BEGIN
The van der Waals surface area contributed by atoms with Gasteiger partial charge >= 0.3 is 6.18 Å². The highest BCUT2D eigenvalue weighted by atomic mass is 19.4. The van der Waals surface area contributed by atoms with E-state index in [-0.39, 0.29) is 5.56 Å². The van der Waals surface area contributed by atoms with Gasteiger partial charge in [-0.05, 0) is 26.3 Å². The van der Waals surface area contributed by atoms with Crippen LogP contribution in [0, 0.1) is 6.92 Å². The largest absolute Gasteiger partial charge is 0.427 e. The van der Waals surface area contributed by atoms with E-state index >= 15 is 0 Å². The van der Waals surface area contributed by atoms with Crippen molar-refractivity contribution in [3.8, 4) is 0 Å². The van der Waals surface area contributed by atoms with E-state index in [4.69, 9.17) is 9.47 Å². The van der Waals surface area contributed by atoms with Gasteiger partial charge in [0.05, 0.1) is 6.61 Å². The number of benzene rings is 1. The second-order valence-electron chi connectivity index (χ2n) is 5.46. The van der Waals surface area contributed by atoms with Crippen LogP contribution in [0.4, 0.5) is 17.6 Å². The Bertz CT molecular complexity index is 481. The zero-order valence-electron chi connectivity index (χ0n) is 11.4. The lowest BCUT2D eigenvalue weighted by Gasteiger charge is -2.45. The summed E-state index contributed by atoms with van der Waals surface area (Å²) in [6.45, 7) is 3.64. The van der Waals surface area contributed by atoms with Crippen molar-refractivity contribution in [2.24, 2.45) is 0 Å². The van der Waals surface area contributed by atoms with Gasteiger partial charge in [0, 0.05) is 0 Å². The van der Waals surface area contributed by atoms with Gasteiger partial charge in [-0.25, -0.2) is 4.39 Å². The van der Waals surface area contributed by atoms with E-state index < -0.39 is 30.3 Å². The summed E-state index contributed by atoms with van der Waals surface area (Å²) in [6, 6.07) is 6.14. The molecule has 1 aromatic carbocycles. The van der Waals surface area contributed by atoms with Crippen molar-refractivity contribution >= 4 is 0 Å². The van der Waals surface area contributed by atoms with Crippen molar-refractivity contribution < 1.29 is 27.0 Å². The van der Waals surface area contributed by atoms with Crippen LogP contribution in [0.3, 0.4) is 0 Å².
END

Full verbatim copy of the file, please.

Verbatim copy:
The van der Waals surface area contributed by atoms with Gasteiger partial charge >= 0.3 is 6.18 Å². The highest BCUT2D eigenvalue weighted by atomic mass is 19.4. The van der Waals surface area contributed by atoms with E-state index in [-0.39, 0.29) is 5.56 Å². The van der Waals surface area contributed by atoms with Gasteiger partial charge in [-0.05, 0) is 26.3 Å². The van der Waals surface area contributed by atoms with Crippen LogP contribution in [0, 0.1) is 6.92 Å². The largest absolute Gasteiger partial charge is 0.427 e. The van der Waals surface area contributed by atoms with E-state index >= 15 is 0 Å². The van der Waals surface area contributed by atoms with Crippen molar-refractivity contribution in [3.8, 4) is 0 Å². The van der Waals surface area contributed by atoms with E-state index in [4.69, 9.17) is 9.47 Å². The van der Waals surface area contributed by atoms with Gasteiger partial charge in [0.05, 0.1) is 6.61 Å². The number of benzene rings is 1. The second-order valence-electron chi connectivity index (χ2n) is 5.46. The van der Waals surface area contributed by atoms with Crippen LogP contribution in [0.4, 0.5) is 17.6 Å². The Bertz CT molecular complexity index is 481. The zero-order valence-electron chi connectivity index (χ0n) is 11.4. The lowest BCUT2D eigenvalue weighted by Gasteiger charge is -2.45. The summed E-state index contributed by atoms with van der Waals surface area (Å²) in [6.45, 7) is 3.64. The van der Waals surface area contributed by atoms with Crippen molar-refractivity contribution in [2.24, 2.45) is 0 Å². The van der Waals surface area contributed by atoms with Gasteiger partial charge in [0, 0.05) is 0 Å². The van der Waals surface area contributed by atoms with Gasteiger partial charge in [-0.25, -0.2) is 4.39 Å². The van der Waals surface area contributed by atoms with E-state index < -0.39 is 30.3 Å². The summed E-state index contributed by atoms with van der Waals surface area (Å²) in [6, 6.07) is 6.14. The molecule has 1 aromatic carbocycles. The van der Waals surface area contributed by atoms with Crippen molar-refractivity contribution >= 4 is 0 Å². The van der Waals surface area contributed by atoms with Crippen molar-refractivity contribution < 1.29 is 27.0 Å². The van der Waals surface area contributed by atoms with Crippen LogP contribution in [0.3, 0.4) is 0 Å².